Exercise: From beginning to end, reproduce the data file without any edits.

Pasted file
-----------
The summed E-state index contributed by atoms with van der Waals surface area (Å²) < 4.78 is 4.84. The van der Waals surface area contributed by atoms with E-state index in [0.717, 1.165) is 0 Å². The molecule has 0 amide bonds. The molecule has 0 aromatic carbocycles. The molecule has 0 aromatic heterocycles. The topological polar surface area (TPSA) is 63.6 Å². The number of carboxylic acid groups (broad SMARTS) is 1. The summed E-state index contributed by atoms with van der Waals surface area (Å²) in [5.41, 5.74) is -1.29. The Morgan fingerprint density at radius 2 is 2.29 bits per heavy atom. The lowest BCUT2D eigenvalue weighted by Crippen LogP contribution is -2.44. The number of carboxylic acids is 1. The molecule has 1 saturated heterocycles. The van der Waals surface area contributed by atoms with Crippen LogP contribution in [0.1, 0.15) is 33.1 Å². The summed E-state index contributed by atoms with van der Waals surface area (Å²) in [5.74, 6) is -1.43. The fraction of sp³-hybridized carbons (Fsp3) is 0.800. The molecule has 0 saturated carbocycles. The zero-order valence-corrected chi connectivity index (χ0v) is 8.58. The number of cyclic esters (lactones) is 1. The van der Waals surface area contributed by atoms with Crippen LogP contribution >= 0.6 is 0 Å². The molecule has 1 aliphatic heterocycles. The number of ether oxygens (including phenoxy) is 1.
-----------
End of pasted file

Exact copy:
The summed E-state index contributed by atoms with van der Waals surface area (Å²) < 4.78 is 4.84. The van der Waals surface area contributed by atoms with E-state index in [0.717, 1.165) is 0 Å². The molecule has 0 amide bonds. The molecule has 0 aromatic carbocycles. The molecule has 0 aromatic heterocycles. The topological polar surface area (TPSA) is 63.6 Å². The number of carboxylic acid groups (broad SMARTS) is 1. The summed E-state index contributed by atoms with van der Waals surface area (Å²) in [5.41, 5.74) is -1.29. The Morgan fingerprint density at radius 2 is 2.29 bits per heavy atom. The lowest BCUT2D eigenvalue weighted by Crippen LogP contribution is -2.44. The number of carboxylic acids is 1. The molecule has 1 saturated heterocycles. The van der Waals surface area contributed by atoms with Crippen LogP contribution in [0.1, 0.15) is 33.1 Å². The summed E-state index contributed by atoms with van der Waals surface area (Å²) in [5.74, 6) is -1.43. The fraction of sp³-hybridized carbons (Fsp3) is 0.800. The molecule has 0 saturated carbocycles. The zero-order valence-corrected chi connectivity index (χ0v) is 8.58. The number of cyclic esters (lactones) is 1. The van der Waals surface area contributed by atoms with Crippen LogP contribution >= 0.6 is 0 Å². The molecule has 1 aliphatic heterocycles. The number of ether oxygens (including phenoxy) is 1.